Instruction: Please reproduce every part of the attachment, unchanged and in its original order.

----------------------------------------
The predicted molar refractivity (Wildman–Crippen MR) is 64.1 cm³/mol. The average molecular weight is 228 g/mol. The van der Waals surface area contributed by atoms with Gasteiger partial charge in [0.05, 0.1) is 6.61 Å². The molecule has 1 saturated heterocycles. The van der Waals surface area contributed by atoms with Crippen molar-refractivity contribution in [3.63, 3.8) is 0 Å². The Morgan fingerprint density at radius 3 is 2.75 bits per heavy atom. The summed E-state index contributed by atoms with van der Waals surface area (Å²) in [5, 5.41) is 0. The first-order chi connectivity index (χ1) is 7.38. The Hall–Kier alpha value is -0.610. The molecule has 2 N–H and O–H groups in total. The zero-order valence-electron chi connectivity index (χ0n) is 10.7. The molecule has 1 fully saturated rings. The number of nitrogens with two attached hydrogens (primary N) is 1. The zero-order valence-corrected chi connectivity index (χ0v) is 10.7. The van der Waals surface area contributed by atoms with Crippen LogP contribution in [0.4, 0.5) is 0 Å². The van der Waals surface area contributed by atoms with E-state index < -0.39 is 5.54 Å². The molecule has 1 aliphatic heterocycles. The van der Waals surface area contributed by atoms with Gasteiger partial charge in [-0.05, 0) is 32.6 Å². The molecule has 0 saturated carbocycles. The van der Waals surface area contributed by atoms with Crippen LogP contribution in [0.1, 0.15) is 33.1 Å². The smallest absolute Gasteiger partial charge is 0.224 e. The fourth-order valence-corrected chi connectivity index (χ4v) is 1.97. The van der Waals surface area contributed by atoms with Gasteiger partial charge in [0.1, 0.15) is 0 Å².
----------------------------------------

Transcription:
The predicted molar refractivity (Wildman–Crippen MR) is 64.1 cm³/mol. The average molecular weight is 228 g/mol. The van der Waals surface area contributed by atoms with Gasteiger partial charge in [0.05, 0.1) is 6.61 Å². The molecule has 1 saturated heterocycles. The van der Waals surface area contributed by atoms with Crippen molar-refractivity contribution in [3.63, 3.8) is 0 Å². The Morgan fingerprint density at radius 3 is 2.75 bits per heavy atom. The summed E-state index contributed by atoms with van der Waals surface area (Å²) in [5, 5.41) is 0. The first-order chi connectivity index (χ1) is 7.38. The Hall–Kier alpha value is -0.610. The molecule has 2 N–H and O–H groups in total. The zero-order valence-electron chi connectivity index (χ0n) is 10.7. The molecule has 1 fully saturated rings. The number of nitrogens with two attached hydrogens (primary N) is 1. The zero-order valence-corrected chi connectivity index (χ0v) is 10.7. The van der Waals surface area contributed by atoms with Crippen LogP contribution in [0.4, 0.5) is 0 Å². The van der Waals surface area contributed by atoms with E-state index < -0.39 is 5.54 Å². The molecule has 1 aliphatic heterocycles. The van der Waals surface area contributed by atoms with Gasteiger partial charge in [-0.05, 0) is 32.6 Å². The molecule has 0 saturated carbocycles. The van der Waals surface area contributed by atoms with Crippen LogP contribution in [0.1, 0.15) is 33.1 Å². The smallest absolute Gasteiger partial charge is 0.224 e. The fourth-order valence-corrected chi connectivity index (χ4v) is 1.97. The van der Waals surface area contributed by atoms with Gasteiger partial charge in [0.1, 0.15) is 0 Å².